Traction is gained when points of friction – even small ones – push off against one another and enable movement. Until there are two opposable surfaces, there will be no traction. Our goal in developing an action plan is to place strategic points of friction in our life so that we are gaining traction on a regular basis. Todd Henry (Accidental Creative)
Traction comes from friction. And friction comes from differences. People talk about oil/water or black/white or positives/negatives. We all know you need to mix these ingredients in reality to produce necessary and important nuances, shades, and indeed solutions in our lives. This is the crucible of art and science. Of invention and true creativity. The collision of opposites in the super collider/particle accelerator of life generates new paradigms and ideas that advance our thinking and our perspectives. Without these collisions and encounters ideas become isolated and insulated. Cooking would be utterly boring. Art would be bland. We would all be clones. Life would be predictable and dull.
Over the last 40 years, scientists have been accelerating atoms and atomic components at super high speeds to reveal new components, understand space and time dynamics, develop new sources of light and energy.
A particle accelerator is a device that uses electromagnetic fields to propel charged particles to high speeds and to contain them in well-defined beams.
We all want to accelerate our goals into more well-defined beams, don't we?
I know some of you want predictability, at least you think you do. Others say they also want stability. You really don't, but you say you do. Besides being distracting and self deceptive, it delays reality–the reality of what you REALLY want. What you really want is an inner feeling of engagement of your talent and your potential. Challenges, chances and opportunities. A sense of purpose and meaning. These require changes and dare I say, instability and unpredictability.
Traction requires friction– not controversy, anger, and animus, but tactile and intellectual differences to push up against one another. That creative tension between perspectives that yields a different thought or point of view to advance. To move forward whatever that means to you. A feeling of uneasiness that makes you uncomfortable because it rings true. The truth about your deep dissatisfaction with the status quo.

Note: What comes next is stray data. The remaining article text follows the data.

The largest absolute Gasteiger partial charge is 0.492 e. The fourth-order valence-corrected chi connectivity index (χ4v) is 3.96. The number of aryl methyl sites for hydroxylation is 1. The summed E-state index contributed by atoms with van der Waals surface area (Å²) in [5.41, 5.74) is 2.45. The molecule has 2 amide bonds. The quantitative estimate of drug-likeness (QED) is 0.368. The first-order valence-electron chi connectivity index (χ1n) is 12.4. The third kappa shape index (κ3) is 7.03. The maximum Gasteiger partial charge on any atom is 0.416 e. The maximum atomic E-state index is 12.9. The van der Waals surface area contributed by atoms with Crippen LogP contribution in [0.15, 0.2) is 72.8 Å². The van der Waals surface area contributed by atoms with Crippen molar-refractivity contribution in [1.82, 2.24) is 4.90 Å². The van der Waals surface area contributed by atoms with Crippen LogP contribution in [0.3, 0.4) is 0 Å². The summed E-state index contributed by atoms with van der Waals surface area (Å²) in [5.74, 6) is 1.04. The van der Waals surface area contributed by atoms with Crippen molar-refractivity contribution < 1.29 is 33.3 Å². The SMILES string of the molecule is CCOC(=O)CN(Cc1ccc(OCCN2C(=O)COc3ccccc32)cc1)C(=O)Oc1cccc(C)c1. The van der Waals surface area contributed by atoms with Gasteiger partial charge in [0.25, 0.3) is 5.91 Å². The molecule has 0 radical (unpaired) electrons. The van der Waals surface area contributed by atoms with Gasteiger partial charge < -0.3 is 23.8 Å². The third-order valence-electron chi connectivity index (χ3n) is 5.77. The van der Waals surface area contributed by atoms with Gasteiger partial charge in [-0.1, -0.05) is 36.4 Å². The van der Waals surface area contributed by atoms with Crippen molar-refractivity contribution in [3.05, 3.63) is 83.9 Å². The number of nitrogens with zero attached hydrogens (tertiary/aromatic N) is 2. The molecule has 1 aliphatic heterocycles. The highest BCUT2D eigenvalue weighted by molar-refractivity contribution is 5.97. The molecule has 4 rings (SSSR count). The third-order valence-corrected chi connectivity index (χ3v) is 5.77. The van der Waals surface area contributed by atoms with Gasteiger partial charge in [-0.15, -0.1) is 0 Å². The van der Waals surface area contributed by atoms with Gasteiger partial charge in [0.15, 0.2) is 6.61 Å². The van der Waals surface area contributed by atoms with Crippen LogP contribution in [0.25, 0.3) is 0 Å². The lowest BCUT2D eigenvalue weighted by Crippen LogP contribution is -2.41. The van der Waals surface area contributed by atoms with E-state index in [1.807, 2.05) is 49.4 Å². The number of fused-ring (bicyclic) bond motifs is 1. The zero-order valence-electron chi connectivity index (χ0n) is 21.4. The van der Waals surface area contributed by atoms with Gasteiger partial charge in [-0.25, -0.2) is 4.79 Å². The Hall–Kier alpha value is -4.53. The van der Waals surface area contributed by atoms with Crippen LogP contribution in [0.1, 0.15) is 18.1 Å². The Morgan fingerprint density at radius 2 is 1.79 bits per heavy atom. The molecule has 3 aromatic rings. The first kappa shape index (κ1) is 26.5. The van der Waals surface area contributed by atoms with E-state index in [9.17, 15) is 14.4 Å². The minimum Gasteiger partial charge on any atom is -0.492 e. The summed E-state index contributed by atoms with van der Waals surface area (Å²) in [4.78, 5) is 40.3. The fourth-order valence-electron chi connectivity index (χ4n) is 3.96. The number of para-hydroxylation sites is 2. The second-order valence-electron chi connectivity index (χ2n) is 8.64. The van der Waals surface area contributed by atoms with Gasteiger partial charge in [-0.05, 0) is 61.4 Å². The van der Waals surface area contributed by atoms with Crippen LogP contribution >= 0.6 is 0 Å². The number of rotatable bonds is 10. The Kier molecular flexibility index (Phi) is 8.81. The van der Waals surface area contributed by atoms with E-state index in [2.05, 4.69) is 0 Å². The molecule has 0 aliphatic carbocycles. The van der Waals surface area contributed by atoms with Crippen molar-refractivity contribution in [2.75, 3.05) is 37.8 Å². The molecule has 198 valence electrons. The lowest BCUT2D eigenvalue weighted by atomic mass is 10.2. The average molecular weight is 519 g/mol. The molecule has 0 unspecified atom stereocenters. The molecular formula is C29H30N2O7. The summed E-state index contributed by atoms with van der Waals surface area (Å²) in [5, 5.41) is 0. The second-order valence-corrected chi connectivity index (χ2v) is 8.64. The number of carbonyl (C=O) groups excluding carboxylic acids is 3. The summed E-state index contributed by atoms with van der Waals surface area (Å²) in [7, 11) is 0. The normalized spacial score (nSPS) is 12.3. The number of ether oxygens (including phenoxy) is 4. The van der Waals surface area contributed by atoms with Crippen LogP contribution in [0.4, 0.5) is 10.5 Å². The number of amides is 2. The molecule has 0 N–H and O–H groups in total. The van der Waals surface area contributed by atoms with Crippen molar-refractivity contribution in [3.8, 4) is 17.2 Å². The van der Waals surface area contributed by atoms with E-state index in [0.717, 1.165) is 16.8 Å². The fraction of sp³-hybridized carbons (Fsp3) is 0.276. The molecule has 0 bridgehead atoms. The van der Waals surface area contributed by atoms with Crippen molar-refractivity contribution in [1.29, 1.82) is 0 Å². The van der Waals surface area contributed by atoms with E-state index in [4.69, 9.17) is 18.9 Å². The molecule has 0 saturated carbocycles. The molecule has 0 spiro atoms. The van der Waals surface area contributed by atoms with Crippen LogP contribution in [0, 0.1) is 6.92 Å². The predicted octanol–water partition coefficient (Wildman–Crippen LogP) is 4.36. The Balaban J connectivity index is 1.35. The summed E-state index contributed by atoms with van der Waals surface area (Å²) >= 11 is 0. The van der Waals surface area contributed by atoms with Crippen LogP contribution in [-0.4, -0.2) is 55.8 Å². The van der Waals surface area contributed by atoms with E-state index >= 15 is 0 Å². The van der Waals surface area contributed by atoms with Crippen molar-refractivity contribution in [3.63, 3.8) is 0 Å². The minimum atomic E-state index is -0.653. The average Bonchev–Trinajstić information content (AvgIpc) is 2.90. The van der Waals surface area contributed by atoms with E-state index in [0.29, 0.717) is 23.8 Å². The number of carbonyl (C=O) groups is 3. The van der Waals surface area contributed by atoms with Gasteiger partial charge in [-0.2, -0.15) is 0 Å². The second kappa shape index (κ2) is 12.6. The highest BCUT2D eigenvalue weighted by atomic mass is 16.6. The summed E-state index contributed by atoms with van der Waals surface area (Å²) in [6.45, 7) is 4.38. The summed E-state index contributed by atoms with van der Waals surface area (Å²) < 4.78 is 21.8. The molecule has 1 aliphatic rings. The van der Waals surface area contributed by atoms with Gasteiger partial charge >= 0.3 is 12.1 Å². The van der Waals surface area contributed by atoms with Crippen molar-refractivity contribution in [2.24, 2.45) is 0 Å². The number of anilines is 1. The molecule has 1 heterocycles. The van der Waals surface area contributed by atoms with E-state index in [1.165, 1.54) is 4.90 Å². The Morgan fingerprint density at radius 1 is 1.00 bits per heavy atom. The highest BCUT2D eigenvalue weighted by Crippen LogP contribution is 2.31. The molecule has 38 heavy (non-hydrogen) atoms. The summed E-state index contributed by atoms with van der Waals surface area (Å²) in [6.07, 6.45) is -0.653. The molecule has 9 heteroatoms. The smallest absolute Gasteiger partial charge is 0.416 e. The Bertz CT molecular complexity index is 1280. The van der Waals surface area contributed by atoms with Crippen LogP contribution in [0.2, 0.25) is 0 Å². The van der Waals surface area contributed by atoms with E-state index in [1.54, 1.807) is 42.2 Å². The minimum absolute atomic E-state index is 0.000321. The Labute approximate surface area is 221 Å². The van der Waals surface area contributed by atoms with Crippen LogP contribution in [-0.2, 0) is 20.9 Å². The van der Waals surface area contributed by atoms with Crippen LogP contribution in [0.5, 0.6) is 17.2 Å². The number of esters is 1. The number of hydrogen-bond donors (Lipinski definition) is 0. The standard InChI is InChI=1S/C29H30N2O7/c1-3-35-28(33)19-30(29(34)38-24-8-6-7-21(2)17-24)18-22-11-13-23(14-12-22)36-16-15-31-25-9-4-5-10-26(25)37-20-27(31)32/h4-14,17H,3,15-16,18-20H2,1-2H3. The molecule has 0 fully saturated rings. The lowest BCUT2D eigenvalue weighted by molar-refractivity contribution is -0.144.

But what are the sources of productive and creative friction, besides our inner gnawing desire to reach our potential?
Isolation is your problem, not your lousy attitude. Barbara Sher
It's time to question your network, your sources of support and inspiration. Often your current kitchen cabinet, also accepts you as you are. Apparently, many of them think the status quo is fine. Or maybe you are fortunate and you have a friction network that pushes and pulls you to be your best. Not dissatisfaction with who you are but who you could be–and want to be.
For me and my experiences, you have to seek differences, new ideas, and different points of view through the people you meet, confide in, and learn from. You build your own human particle accelerator/collider of friction that literally forces you to confront yourself in a collision of expectations and perceptions. Re-investing in your network, by assessing your current network, by going to people you know (but don't know), and by seeking new vantage points, will ultimately pay off in opportunity dividends. It will be people you know and meet who will help transform you and give you traction. You can not do it alone. If the status quo is satisfying, then enjoy it. If it isn't, then make a concerted effort to diversify and expand your portfolio of advisers.
Just learned from my cousin that this speech I gave was posted online. It describes part of my particle accelerator/collider network that created friction in my life that continues to propel me forward. The human source of the traction, chances and opportunities I have been fortunate to encounter and take.
John Kobara Honored by Coro from Edward Headington on Vimeo.
Thanks for reading. John
2 thoughts on “A network of friction: The human particle accelerator”
okage sama John. Loved your speech and all you have been in my life. You have given me a chance many many times 😉 Love you, KT
Loved the CORO speech, your always a speaking inspiration and good for a few laughs.
You deserved all those chances and am sure you outperformed them as well. Promise I will give you a small chance on the golf course!